- Global Careers
Please click on the links to the left (on mobile, from the drop down above) for more information about your topic of interest, or contact us at:
Johns Hopkins SAIS DC:
Please click on the tab for your campus for more information about how to order a transcript, letter of certification, or diploma.
Current students have online access to SIS, our Student Information System, from where they can download an electronic unofficial copy of their transcript. It can be found on the Registration menu (top left side) under MyGrades, View Unofficial Transcript.
Official Transcripts - Electronic
Official electronic transcript can be requested online through The National Student Clearinghouse by all MA and MIPP students/graduates (not available for MAIA and Diploma). Make sure to allow a few days for processing.
Official Transcripts - Hardcopy
The SAIS Europe Registrar’s Office issues official transcripts as hard-copies in a sealed envelope. In order to request an official copy, please fill out the online form. Please allow a few days for processing.
Statements certifying student status may be necessary for various purposes (loans, social security, health insurance, military service, etc.).
Duplicate Diploma Requests (MA, MAIA, MIPP, MAGR)
To request an official duplicate of your diploma, please download and complete the Duplicate Diploma Order Form found here.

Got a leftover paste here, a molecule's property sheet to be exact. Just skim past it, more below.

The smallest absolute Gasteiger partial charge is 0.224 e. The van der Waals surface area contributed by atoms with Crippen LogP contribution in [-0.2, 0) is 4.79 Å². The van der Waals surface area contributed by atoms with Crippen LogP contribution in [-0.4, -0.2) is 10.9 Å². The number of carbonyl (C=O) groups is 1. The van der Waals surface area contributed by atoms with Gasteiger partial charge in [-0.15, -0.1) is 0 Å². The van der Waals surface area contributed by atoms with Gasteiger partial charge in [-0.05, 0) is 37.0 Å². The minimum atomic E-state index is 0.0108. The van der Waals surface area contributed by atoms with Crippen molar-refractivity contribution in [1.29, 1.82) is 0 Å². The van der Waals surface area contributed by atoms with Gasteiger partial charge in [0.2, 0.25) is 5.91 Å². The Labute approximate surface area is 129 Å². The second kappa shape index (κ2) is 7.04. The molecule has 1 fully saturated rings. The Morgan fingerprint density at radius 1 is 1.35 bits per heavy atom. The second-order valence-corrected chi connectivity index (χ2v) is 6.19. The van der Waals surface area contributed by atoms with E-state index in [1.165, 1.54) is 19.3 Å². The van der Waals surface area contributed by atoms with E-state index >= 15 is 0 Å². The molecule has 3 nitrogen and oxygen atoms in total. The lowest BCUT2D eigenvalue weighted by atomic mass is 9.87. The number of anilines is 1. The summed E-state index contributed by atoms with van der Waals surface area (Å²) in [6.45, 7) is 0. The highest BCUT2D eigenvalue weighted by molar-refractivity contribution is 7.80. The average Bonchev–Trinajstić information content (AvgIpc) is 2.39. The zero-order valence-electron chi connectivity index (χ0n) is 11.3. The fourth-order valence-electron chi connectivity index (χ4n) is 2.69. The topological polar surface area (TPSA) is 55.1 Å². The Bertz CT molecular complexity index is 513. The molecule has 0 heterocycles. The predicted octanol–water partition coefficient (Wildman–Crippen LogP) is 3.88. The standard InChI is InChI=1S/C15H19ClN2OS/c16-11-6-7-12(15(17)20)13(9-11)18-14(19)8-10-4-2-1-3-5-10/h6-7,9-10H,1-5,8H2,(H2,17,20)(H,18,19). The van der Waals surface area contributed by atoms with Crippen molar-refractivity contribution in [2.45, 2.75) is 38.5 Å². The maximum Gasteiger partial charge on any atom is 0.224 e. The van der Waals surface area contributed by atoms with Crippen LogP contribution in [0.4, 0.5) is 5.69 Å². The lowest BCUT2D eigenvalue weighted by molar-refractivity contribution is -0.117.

SAIS Europe Diploma Reprints
Alumni may request a reprint of their SAIS Europe Diploma in International Studies (formerly known as Bologna Diploma) for a fee of €25. Please fill out the paper form and email a scan of the signed form to Sais.email@example.com.
Transcript Requests for Johns Hopkins SAIS DC students:
Current Students/Alumni – To request a letter verifying your dates of enrollment and/or degree, please download and complete the Enrollment/Degree Verification Request Form found here.
Third party companies may visit the National Student Clearinghouse for enrollment and degree certifications. Please submit your request to "Johns Hopkins University – SAIS, 002077-01" for expedited processing.
Duplicate Diploma Requests
To request an official duplicate of your diploma, please download and complete the Duplicate Diploma Order Form found here.
Can I order a transcript over the phone?
In adherence to FERPA guidelines, our office must receive signed consent before we release your transcript. Therefore, we do not process transcript orders over the phone. Additionally, our office does not process credit card transactions, so requesting your transcript online at the National Student Clearinghouse may be most expedient.
Can someone else pick up my transcript for me?
Yes, provided that our office is notified in writing who will be receiving the transcript and he/she shows photo ID.